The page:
Taking Provigil While Pregnant: What You Need to Know
Can You Take Provigil While Pregnant?
Provigil is a brand-name, prescription drug. The generic name of Provigil is modafinil, and this medication is used for the treatment of narcolepsy. Provigil may be prescribed in other instances as well, to treat shift work sleep disorder or obstructive sleep apnea. Some people believe that Provigil can provide cognitive benefits, and that’s an off-label use for it, although there’s not much evidence to support that belief. Provigil side effects can include anxiety, headache, sleep disturbances and nausea. Serious side effects can include allergic reactions and hallucinations. There is a low risk of psychological dependence with Provigil and minimal if any risk of physical dependence. Provigil is a schedule IV-controlled substance in the U.S. since there is a slight risk of addiction. Provigil is similar to some other stimulant drugs that are addictive, but there are differences as well. Provigil can have mild mood-lifting properties. However, despite this, the report of people misusing or becoming addicted to Provigil are few.
Provigil’s primary prescription purpose is for the treatment of narcolepsy. Untreated narcolepsy while pregnant can mean a woman gains more weight than what’s considered healthy. This increases the risk of complications like anemia and impaired glucose metabolism. Despite the complications associated with untreated narcolepsy, pregnant women are often very cautious about the medications they can take during this time. So, can you take Provigil while pregnant? The answer can be somewhat frustrating for pregnant women, as is the case with so many other medications. Provigil may be safe during pregnancy, but it may not be.
The FDA categorizes substances based on their perceived risks or safety during pregnancy. The category determinations are based on available research, including both animal and human controlled studies. Few controlled human studies look at the effects of substances during pregnancy, however. Human studies during pregnancy can be dangerous and unethical. Most human studies during pregnancy are done observationally. For example, no controls are put in place, but researchers might ask pregnant women to respond as to whether or not they’ve used a certain substance. Category A drugs are considered the safest during pregnancy, and category B drugs are typically fairly safe. Most drugs fall into category C, however. Category C drugs may have shown some indication of harm to a fetus in animal studies, and there is a lack of well-controlled human studies. When a drug is in category C, a doctor will assess the benefits it can deliver, compared to the risks. Then, a determination can be made as to whether or not a pregnant woman should continue using the medication. Provigil is category C during pregnancy.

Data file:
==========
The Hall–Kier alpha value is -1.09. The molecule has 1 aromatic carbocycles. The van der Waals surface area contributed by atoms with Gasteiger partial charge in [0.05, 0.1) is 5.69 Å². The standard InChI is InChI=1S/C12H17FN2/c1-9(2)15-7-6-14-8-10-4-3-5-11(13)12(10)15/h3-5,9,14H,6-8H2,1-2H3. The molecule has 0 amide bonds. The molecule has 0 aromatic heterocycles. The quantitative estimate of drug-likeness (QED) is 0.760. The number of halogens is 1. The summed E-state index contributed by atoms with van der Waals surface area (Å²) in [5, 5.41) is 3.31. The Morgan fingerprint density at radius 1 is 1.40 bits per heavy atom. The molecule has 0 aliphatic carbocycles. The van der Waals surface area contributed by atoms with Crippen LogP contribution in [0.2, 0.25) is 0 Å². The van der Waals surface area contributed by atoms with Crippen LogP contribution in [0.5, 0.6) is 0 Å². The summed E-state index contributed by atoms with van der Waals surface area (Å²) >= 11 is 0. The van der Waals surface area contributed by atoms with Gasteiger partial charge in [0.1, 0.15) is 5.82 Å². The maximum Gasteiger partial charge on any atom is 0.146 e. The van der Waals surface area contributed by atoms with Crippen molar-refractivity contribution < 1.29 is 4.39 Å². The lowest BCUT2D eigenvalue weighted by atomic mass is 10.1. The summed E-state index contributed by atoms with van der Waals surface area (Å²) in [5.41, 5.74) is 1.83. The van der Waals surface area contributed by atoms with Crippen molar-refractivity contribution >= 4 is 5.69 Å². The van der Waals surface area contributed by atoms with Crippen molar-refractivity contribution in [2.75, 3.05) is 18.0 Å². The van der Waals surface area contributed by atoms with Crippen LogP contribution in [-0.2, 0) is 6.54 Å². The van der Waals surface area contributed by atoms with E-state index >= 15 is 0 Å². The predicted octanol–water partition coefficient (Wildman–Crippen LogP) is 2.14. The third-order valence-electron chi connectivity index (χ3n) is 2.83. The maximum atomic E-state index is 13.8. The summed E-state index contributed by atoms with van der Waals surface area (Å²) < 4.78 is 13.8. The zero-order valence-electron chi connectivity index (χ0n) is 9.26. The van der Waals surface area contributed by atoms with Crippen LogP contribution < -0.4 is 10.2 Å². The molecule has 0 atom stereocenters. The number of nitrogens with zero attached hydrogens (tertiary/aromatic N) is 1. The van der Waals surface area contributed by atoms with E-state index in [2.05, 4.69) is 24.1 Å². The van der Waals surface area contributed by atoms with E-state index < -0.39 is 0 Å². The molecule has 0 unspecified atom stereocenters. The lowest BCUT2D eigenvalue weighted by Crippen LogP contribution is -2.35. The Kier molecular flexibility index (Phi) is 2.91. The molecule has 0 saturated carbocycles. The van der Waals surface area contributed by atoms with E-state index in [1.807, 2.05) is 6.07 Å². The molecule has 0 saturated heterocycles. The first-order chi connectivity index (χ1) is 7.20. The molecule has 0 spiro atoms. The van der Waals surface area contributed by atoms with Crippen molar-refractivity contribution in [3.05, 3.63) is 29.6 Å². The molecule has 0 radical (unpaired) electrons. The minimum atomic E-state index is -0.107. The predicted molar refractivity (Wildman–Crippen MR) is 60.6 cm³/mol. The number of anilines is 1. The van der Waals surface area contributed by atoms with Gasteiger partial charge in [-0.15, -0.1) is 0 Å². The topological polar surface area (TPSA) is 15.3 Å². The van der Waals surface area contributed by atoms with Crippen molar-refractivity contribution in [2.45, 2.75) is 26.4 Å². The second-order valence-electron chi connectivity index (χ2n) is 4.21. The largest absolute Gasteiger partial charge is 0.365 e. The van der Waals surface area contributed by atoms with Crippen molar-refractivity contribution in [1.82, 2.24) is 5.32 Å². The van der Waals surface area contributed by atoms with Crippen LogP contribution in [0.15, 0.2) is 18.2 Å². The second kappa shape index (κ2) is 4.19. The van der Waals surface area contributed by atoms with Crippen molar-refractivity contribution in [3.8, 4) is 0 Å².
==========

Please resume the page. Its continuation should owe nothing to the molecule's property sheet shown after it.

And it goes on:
It’s hard to say whether or not Provigil will cause birth defects or harm to a fetus. There’s not any clear data showing links between the use of Provigil and birth defects. There’s also not any data showing Provigil is safe during pregnancy. There was one reported case of spontaneous abortion associated with the use of armodafinil and modafinil. There are two known cases of intrauterine growth retardation with the use of modafinil in pregnancy. There was a separate case of neonatal respiratory depression and severe growth limitation with the use of modafinil throughout pregnancy. As far as lactation and breastfeeding, no problems were seen in animal studies. If a pregnant woman is already taking Provigil, she should speak with her doctor. Her doctor can go through possible risks and benefits, and they can decide as to the best course of action. It’s important not to stop taking any medication, even during pregnancy, without first speaking to a healthcare provider.
If a woman becomes pregnant and she is taking Provigil for narcolepsy, her doctor may advise that she either switch to a different medicine or she stops taking medications altogether. Sometimes medicines like selective serotonin reuptake inhibitors (SSRIs) as well as SNRs can be helpful in treating symptoms of epilepsy. There is also more research and more known about these types of medications during pregnancy as compared to something like Provigil. Another option that a doctor may recommend is a woman stops taking Provigil during the first trimester but then resumes during the second or third trimester. This is because most of the important fetal organ development occurs during the first trimester. This makes it the time when exposure to substances can cause the most effects on a fetus. A woman and her healthcare provider might also think about exploring natural treatments for narcolepsy. Some options that are helpful include supplements like 5-HTP or Omega-3s, increasing vitamin D and changes in diet and lifestyle. However, even natural remedies shouldn’t be tried during pregnancy without first speaking to a medical professional because certain supplements can be harmful to an unborn baby.
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